Facebook shuts down, then reinstates, popular low-carb support group
Social media channels and low-carb networks were abuzz this week with cries of censorship, malicious targeting, and even anti-low-carb conspiracy theories, when Facebook suddenly shut down a huge South African low-carb support group with 1.65 million followers.
After a global hue and cry, Facebook reinstated the platform some 48 hours later.
The large support group, Banting 7-day Meal Plans, was started a few years ago by Cape Town low-carb advocate Rita Venter. On her twitter feed, Venter notes “I started the group to share what helped me lose weight & get healthy.”
Banting is the common South African name for the low-carb, high fat (LCHF) or ketogenic diet. The group shared recipes, low-carb information and support, and inspiring before-and-after pictures of followers’ low-carb successes.
Did Facebook deem those success stories were too good to be true? Did an unnamed panel of scientific experts rule the group was promoting “fake news?”
No one knows. What is known is that suddenly on May 14th, without warning or explanation, Facebook de-listed the group’s platform. It disappeared from view leaving its 1.65 million followers aghast and bereft — and trying to figure out why it happened.
Venter noted on her twitter feed that it appeared her Banting 7-day Meal Plan group had been the focus of a deliberate campaign to shut them down: “We were targeted & reported 1000s of times in the last weeks for dispensing medical advice. We don’t & never have… Who’s trying to silence LCHF?”
A Twitter storm erupted, with thousands decrying the arbitrary censorship, while others supported the principle of Facebook silencing so-called “unscientific” information.
One prominent Twitter commentator, Kevin Bass, said “Facebook made the right move,” claiming the group, along with supporting low-carb eating, was also supporting anti-vaccination information.
Venter tweeted back at Bass: “We are not anti vaxxers. I have 4 adult kids all vaxxed. We are a LCHF support group. I don’t know where you got your information. It’s wrong.”
A new Banting Facebook support group was immediately started up, but hundreds of supporters also contacted Facebook to complain about the unjustified de-listing. By 5:30 pm Greenwich Mean Time on May 16th, the original group had been reinstated by Facebook. Tweeted Venter: “Fantastic news, after all the pressure and all your amazing support, Facebook has reinstated our group!!! I cannot thank you all enough for all you’ve done.”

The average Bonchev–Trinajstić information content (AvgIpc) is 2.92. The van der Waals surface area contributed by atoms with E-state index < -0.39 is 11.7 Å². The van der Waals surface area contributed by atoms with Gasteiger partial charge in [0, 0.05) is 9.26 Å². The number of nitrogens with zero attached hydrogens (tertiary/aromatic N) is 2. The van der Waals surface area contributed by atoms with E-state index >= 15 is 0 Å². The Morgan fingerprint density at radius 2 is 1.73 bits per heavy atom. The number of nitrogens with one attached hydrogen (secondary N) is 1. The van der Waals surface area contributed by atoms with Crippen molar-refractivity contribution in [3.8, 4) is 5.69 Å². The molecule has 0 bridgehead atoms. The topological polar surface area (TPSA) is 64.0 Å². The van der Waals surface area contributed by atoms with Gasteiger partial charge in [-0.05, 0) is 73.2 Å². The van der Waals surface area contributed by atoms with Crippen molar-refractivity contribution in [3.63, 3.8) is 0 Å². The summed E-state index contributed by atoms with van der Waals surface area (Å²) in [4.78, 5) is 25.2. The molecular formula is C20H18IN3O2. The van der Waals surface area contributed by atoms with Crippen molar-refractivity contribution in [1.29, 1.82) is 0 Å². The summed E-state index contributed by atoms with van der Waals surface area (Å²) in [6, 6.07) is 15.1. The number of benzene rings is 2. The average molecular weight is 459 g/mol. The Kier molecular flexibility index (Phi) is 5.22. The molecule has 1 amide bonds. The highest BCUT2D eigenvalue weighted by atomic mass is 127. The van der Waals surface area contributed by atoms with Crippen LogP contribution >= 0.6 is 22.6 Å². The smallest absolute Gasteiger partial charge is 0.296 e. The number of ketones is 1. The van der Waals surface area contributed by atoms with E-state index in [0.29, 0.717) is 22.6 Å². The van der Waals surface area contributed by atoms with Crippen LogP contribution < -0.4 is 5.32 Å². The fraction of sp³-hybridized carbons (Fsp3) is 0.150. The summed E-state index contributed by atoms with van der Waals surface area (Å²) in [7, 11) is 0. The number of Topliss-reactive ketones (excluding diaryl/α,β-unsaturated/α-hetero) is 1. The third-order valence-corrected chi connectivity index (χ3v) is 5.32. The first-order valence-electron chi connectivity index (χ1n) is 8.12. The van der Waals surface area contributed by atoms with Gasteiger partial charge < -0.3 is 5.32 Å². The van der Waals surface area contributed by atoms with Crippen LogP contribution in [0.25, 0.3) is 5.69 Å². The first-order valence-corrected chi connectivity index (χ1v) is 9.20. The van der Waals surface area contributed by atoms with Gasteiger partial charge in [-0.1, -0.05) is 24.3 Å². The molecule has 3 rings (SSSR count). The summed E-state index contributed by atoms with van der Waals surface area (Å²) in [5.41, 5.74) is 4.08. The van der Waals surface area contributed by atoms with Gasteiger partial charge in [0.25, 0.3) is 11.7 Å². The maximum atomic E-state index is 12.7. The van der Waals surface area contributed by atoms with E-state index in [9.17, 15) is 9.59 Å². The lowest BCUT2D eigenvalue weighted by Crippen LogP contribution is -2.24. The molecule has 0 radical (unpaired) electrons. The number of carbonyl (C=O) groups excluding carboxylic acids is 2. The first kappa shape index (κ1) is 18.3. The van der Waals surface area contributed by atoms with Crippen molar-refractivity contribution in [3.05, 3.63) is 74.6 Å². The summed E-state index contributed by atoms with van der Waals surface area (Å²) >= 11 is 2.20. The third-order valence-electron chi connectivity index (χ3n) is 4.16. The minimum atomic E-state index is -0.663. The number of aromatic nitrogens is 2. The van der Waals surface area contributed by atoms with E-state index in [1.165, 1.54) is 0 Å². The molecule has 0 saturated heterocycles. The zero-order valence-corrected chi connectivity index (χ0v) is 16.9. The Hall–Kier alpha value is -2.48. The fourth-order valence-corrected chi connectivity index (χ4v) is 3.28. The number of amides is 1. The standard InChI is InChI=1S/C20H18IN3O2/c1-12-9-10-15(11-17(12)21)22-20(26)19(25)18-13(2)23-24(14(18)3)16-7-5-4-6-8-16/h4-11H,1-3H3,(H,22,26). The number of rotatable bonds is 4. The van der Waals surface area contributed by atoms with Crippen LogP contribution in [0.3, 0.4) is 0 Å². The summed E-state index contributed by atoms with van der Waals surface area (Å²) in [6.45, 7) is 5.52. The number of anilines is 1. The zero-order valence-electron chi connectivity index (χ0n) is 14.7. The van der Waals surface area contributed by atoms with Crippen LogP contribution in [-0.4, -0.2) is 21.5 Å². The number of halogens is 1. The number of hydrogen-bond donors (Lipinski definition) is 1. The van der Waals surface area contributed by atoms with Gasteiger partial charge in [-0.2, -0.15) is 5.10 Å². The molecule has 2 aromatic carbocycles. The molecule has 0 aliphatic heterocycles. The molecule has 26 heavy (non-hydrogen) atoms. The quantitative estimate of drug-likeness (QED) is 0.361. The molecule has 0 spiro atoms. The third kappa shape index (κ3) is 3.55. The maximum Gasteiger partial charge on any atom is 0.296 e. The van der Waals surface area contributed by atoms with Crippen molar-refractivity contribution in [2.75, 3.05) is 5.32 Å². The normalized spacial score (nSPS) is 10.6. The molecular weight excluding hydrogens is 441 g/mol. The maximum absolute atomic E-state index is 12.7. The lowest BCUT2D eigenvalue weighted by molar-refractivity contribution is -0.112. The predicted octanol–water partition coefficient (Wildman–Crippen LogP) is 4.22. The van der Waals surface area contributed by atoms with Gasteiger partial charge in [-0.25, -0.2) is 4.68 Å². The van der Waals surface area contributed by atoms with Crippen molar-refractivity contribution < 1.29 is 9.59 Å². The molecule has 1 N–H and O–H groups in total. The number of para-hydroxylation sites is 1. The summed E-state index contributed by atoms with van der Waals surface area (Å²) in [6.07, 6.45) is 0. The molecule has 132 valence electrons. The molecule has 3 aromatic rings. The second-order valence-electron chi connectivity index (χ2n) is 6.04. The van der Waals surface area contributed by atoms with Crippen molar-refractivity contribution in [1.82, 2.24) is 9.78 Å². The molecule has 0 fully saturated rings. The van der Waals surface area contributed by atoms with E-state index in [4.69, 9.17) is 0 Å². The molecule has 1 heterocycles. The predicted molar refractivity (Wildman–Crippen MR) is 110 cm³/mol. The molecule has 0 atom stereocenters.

What, however, is the larger story? Does this event signal that low-carb groups may come under the “fact-checking” review of mainstream scientists who will pass judgement on the diet’s scientific validity?
It is known that over the last few years, Facebook has come under increasing criticism and scrutiny, including getting a grilling before US Congress, that its global social media platform widely promotes “inauthentic content.” Facebook Community Standards now sets out its plan to stem the proliferation of false news, including “reducing the distribution of content rated as false by independent third-party fact-checkers.”
But who are those fact checkers who determine what is real and what is fake?
Last month, the self-proclaimed “bi-partisan” organization Science Feedback announced that it was partnering with Facebook as one of the third-party independent fact-checkers to review Facebook content. It says it uses a network of experts to review and analyze Facebook posts for scientific validity.
Who are those experts? The organization says:
Each of the reviewers contributing to our analyses holds a PhD and has recently published articles in top-tier peer-reviewed science journals.
Science Feedback describes what it will be doing to keep Facebook fact-based:
When we identify viral stories that claim to be based on science—in the fields of climate and health for the moment—we invite relevant experts to analyze the main claims in the post, image, video, or article, and publish a review of the item. We also have the ability to report items [to Facebook]… that we find to be false or misleading.
This process by unnamed “experts” should be concerning to us all.
Make no mistake, we strongly advocate for evidence-based science around low-carb diets. It is essential to what we do. We have established evidence-based policies for all our guides. We know that while there is plenty of free information available online, much of it is hard to trust. Websites are often trying to sell a specific product, a pill, or push an agenda for the people funding it. Claims must, instead, be based in good scientific evidence, and that is what we strive for.
However, many in the mainstream healthcare arena have not yet accepted the growing evidence-base behind low-carb eating to improve health outcomes. It is chilling to think that mainstream scientists might be in a position to silence groups on Facebook. Good science does not work this way — it is open to scrutiny, discussion, debate.
Fortunately, in this case, Facebook did an quick about-face. But we should be alert for signs of these sorts of disquieting actions going forward.